Which is where vision comes in. One of the promises made during the 1996 sales tax campaign was that the tax hike would be needed for only 20 years. Well, now it's projected to be 30 years or more.

Sure, the new stadiums might bring forth The Banks development, which might produce new hotels, condos and restaurants for tourists and wealthy professionals. Meanwhile, large-scale projects such as light rail and a regional arts commission — which likely will require voter approval in the next few years for tax funding — won't stand a chance in hell of winning at the polls.

Mass transit and the arts, which have the potential to touch every citizen in Hamilton County, are being poisoned in the minds of voters by the stadium funding fiasco, which will live on long after Bedinghaus leaves office. Now that's vision for you.

There are four possible explanations for why the stadium projects went so horribly off-course: Bedinghaus didn't know what he was doing, he didn't care what he was doing, he did the best he could but screwed up or, hey, that's just the way these things go. None of those possibilities are acceptable to the taxpayers and voters of Hamilton County.

Portune, however, is more than acceptable to county taxpayers and voters. His experience on Cincinnati City Council bodes well for his ability to help direct county planning over the next four years.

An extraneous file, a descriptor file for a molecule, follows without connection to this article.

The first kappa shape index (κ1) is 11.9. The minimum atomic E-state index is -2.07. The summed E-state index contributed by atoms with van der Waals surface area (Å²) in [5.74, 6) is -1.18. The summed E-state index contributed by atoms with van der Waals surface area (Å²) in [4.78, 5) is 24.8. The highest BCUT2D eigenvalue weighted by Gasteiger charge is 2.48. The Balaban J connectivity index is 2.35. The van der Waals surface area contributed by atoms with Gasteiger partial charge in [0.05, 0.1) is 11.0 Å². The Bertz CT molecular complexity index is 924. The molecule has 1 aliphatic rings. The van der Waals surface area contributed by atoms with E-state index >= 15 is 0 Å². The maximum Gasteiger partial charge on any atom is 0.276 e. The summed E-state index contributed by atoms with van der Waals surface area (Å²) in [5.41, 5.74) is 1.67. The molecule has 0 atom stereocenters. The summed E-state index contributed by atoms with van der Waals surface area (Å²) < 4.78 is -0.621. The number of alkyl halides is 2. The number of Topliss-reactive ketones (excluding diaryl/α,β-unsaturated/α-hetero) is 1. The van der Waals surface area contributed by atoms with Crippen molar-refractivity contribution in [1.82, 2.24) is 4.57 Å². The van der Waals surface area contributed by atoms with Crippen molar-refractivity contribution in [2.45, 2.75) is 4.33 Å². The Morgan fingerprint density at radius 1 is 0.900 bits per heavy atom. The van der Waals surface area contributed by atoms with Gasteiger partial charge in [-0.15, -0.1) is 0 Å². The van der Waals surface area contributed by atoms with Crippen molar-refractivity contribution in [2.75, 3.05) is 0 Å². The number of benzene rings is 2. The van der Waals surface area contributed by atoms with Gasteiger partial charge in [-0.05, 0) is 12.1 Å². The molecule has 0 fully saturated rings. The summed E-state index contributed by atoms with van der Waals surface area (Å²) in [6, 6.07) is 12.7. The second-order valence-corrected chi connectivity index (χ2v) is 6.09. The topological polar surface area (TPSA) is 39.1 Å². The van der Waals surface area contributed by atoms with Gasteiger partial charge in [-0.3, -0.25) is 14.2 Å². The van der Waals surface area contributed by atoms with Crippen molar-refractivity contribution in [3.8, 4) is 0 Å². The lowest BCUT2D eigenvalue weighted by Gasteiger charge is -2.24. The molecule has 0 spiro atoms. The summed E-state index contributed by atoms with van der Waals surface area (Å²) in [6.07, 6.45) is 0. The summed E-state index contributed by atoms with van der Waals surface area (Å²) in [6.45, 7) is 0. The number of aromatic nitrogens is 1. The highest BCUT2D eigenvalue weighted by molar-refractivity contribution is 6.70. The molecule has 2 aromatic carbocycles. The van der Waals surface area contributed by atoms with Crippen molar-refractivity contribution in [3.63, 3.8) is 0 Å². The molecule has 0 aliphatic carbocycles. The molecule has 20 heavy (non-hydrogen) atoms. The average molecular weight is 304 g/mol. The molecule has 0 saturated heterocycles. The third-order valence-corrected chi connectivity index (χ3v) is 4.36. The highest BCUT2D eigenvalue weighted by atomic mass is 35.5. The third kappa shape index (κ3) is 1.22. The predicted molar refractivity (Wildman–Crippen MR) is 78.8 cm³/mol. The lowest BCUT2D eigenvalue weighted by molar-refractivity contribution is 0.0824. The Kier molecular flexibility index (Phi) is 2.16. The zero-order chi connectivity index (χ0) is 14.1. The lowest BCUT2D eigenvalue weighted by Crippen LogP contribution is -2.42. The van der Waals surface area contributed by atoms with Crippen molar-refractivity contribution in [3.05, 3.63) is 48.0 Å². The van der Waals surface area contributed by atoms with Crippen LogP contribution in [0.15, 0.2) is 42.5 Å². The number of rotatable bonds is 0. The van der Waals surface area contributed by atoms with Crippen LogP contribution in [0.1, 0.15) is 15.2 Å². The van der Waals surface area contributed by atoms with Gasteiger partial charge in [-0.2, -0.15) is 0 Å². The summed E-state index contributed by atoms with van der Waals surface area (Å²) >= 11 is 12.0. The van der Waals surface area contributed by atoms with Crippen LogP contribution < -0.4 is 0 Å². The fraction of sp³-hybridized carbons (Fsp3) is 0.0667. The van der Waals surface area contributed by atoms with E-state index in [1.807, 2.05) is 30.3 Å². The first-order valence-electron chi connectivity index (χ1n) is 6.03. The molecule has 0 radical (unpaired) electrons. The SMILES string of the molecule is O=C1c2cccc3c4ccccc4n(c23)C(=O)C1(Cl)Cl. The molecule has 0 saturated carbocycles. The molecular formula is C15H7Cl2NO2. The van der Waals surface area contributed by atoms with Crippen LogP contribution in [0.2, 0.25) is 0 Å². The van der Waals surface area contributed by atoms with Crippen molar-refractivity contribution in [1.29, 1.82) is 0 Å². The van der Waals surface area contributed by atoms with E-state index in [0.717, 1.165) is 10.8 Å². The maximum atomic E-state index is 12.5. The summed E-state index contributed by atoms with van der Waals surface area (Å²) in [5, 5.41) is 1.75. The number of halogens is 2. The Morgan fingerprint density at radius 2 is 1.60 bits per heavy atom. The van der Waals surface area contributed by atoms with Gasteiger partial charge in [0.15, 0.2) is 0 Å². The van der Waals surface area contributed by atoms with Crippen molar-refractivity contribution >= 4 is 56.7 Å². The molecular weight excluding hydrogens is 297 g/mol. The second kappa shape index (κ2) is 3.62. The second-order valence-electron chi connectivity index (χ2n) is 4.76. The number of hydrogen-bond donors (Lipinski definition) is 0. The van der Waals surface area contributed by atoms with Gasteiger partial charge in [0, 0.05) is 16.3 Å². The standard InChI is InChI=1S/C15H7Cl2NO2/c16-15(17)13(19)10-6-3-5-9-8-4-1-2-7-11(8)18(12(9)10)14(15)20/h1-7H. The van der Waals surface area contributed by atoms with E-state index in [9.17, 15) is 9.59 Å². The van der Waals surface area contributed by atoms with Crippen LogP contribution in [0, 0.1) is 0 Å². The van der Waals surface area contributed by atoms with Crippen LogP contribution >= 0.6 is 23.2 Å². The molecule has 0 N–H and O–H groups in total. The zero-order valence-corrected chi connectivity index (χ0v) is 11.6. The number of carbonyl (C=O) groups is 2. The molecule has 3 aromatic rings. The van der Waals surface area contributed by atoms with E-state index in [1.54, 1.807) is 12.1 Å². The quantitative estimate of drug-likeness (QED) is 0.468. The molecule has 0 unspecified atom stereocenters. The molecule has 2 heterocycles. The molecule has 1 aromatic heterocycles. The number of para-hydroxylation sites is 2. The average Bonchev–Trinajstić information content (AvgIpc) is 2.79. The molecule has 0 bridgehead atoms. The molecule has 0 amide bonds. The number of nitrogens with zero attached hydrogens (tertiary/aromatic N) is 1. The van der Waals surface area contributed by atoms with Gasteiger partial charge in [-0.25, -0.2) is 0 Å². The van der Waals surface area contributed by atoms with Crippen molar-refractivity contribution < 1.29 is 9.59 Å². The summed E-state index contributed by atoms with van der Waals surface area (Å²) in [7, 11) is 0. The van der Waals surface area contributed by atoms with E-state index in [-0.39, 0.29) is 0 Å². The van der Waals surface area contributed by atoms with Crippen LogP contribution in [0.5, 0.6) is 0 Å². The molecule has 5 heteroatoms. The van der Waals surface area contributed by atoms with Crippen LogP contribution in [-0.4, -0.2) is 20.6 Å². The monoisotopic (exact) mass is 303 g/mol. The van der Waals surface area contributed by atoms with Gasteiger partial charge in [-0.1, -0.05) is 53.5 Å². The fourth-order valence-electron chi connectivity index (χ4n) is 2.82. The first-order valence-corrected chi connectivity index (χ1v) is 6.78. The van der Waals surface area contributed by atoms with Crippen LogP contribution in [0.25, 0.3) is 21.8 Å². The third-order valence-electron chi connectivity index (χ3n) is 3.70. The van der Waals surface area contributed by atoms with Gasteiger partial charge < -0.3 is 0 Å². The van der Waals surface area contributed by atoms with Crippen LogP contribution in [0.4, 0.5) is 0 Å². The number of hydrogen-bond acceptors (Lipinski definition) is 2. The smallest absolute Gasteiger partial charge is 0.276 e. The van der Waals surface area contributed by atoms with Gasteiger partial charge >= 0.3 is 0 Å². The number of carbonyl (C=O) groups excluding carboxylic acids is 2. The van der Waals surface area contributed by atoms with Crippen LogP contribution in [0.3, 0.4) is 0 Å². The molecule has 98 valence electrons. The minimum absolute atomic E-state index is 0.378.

His record on minority issues, mass transit, home ownership, civil rights and more will be a breath of fresh air on the county commission, and he'll certainly be able to get the city and county to work together more effectively.

Even if you somehow remove the stadium mess from Bedinghaus' record as county commissioner, Portune is the better choice for this seat. Frankly, the idea that any voter is even thinking of letting Bedinghaus off the hook for arrogantly mismanaging the stadium projects is astounding.

Hamilton County is your community. You have to decide what kind of community you want it to be.

We believe this is the kind of community where public officials are held accountable for their leadership and vision — or lack thereof.

Hamilton County Commissioner: John Dowlin

THE PROBLEM WITH POLITICIANS WHO ARE NEARER THE END OF THEIR CAREERS THAN THE BEGINNING IS THAT THEY TEND TO VOTE THEIR CONSCIENCES. WELL, IT'S A PROBLEM FOR ANYONE HOPING TO CONTROL THOSE POLITICIANS.

JOHN DOWLIN HAS A LONG RECORD OF PUBLIC SERVICE, AS MAYOR OF SHARONVILLE FOR 28 YEARS AND AS COUNTY COMMISSIONER SINCE 1990. HE REPORTEDLY THOUGHT OF NOT RUNNING FOR RE-ELECTION THIS FALL, UNTIL SOMEONE FROM THE HAMILTON COUNTY REPUBLICAN PARTY, HE SAYS, ASKED HIM TO STEP ASIDE. MAYBE I STILL HAVE A ROLE TO PLAY ON THE COMMISSION, HE DECIDED, AND HERE HE IS.

HIS ROLE, OVER THE PAST FEW YEARS IN PARTICULAR, HAS BEEN VITAL. HE'S BEEN THE COMMISSION'S LONE DISSENTER, OBJECTOR, MAVERICK AND CRANK ON STADIUM ISSUES — FROM CONTRACTS TO SITE LOCATIONS TO FUNDING — AND, WHAT DO YOU KNOW, HE'S BEEN R